Are you excited? RTE has released a new schedule today for autumn and winter, which, if we’re honest, looks an awful lot like the usual RTE schedule:
Irish stories are front and centre of RTÉ’s New Season with entertainment, drama, climate change, live sport and more at the heart of programming.
The stars and makers of the shows launched the line-up in Dublin on Thursday, promising new appointments-to-view-and-listen alongside returning favourites.
Entertainment linchpins The Late Late Show, The Ray D’Arcy Show, The Tommy Tiernan Show and Dancing with the Stars are set to be joined by Keith Barry with his new show The Keith Barry Experience, while the life and work of the late Brendan Grace will be celebrated in the three-part series Brendan Grace: Thanks for the Memories.
Aside from the usual lavish helpings of Ryan Tubridy and Ray D’Arcy, the main addition is that the state broadcaster is to spend a whole week running programmes on the issue of Climate Change:
In November, RTÉ will devote an entire week of cross-platform programming to climate and environmental issues. RTÉ on Climate Week will see 157 young people meet in the Dáil to debate the issues, while Gerald Fleming is set to host Will Ireland Survive 2050?.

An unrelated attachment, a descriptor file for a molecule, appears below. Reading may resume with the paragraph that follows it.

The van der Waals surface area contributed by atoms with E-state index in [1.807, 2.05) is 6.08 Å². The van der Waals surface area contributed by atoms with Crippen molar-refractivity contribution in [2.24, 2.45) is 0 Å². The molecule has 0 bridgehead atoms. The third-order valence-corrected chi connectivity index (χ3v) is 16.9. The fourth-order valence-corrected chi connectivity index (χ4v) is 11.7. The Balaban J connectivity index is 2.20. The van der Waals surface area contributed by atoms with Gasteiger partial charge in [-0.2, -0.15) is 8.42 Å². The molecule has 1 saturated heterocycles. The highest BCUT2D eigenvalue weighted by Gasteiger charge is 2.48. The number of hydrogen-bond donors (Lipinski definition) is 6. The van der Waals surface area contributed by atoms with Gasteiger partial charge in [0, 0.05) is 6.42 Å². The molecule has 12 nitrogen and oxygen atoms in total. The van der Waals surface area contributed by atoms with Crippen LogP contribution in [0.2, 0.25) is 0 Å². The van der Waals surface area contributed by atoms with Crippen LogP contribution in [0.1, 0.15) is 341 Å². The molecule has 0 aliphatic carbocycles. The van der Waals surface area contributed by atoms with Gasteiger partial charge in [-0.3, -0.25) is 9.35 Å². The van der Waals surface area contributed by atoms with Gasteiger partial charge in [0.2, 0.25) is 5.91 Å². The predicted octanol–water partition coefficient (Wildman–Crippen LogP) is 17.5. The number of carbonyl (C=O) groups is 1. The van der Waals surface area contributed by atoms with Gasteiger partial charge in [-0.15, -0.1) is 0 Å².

The question of whether Ireland will survive 2050 is an interesting one, I suppose, but we all know what the answer will be. Gerald Fleming will wander around, looking at things, listening to people like Eamon Ryan, and then tell us that yes, Ireland will survive 2050, but only if we do exactly what the Green Party tells us.
And then, of course, we won’t.
That’s what this is all about, by the way. RTE is facing a very significant funding crisis. In recent weeks, we’ve had the absurd proposal to extend the TV license to people who do not own televisions.
RTE needs allies, and badly. This autumn/winter schedule is very much a pitch for political support. The objective of “Will Ireland Survive 2050?” isn’t to inform you – it’s to get various Green politicians and journalists describing it as “vital public service broadcasting”.
As to the rest of it, well, Mary McAleese is to host a new show where she goes walking around Ireland with various celebrities talking to them about their religious faith – a straight like for like replacement for Gay Byrne’s old “The Meaning of Life” programme, but presumably with more lectures about the need for women priests from the host.
All your favourites are back, too, with a new show for Francis Brennan, where he goes on a cruise ship to learn how it’s managed, and the usual attempt at a new Irish comedy – something RTE has been trying to do, and failing, ever since it passed on Father Ted and handed that gem over to Channel Four.
Anyway, if RTE is your thing, enjoy.
I’ll end by noting that an annual subscription to Amazon Prime will cost you less than half of what the TV license does, if you’re one of those people who thinks that somehow, some way, you can survive without RTE in your life.